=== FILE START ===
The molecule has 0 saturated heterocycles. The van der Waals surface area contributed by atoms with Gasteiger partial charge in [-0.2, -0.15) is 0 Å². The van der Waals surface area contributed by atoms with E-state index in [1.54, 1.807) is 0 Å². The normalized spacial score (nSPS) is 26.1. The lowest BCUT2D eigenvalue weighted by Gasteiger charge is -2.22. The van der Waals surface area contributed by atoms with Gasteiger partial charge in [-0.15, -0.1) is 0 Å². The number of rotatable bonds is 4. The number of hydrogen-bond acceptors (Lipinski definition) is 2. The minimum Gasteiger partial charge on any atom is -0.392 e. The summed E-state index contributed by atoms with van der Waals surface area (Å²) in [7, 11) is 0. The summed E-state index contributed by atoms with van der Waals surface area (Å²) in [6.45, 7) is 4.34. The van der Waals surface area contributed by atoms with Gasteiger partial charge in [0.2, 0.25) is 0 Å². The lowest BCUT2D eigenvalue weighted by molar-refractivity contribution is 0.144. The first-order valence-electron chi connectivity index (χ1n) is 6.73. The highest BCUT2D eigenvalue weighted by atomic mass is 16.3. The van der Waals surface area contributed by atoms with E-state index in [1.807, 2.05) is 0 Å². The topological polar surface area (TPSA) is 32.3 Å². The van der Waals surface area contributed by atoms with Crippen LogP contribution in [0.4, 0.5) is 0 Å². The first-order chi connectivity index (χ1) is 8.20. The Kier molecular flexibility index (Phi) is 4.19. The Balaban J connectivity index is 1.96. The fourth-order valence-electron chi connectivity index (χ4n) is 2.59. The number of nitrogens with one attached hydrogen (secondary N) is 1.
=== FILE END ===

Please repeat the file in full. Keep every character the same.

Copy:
The molecule has 0 saturated heterocycles. The van der Waals surface area contributed by atoms with Gasteiger partial charge in [-0.2, -0.15) is 0 Å². The van der Waals surface area contributed by atoms with E-state index in [1.54, 1.807) is 0 Å². The normalized spacial score (nSPS) is 26.1. The lowest BCUT2D eigenvalue weighted by Gasteiger charge is -2.22. The van der Waals surface area contributed by atoms with Gasteiger partial charge in [-0.15, -0.1) is 0 Å². The number of rotatable bonds is 4. The number of hydrogen-bond acceptors (Lipinski definition) is 2. The minimum Gasteiger partial charge on any atom is -0.392 e. The summed E-state index contributed by atoms with van der Waals surface area (Å²) in [7, 11) is 0. The summed E-state index contributed by atoms with van der Waals surface area (Å²) in [6.45, 7) is 4.34. The van der Waals surface area contributed by atoms with Gasteiger partial charge in [0.2, 0.25) is 0 Å². The lowest BCUT2D eigenvalue weighted by molar-refractivity contribution is 0.144. The first-order valence-electron chi connectivity index (χ1n) is 6.73. The highest BCUT2D eigenvalue weighted by atomic mass is 16.3. The van der Waals surface area contributed by atoms with E-state index in [1.807, 2.05) is 0 Å². The topological polar surface area (TPSA) is 32.3 Å². The van der Waals surface area contributed by atoms with Crippen LogP contribution in [0.4, 0.5) is 0 Å². The first-order chi connectivity index (χ1) is 8.20. The Kier molecular flexibility index (Phi) is 4.19. The Balaban J connectivity index is 1.96. The fourth-order valence-electron chi connectivity index (χ4n) is 2.59. The number of nitrogens with one attached hydrogen (secondary N) is 1.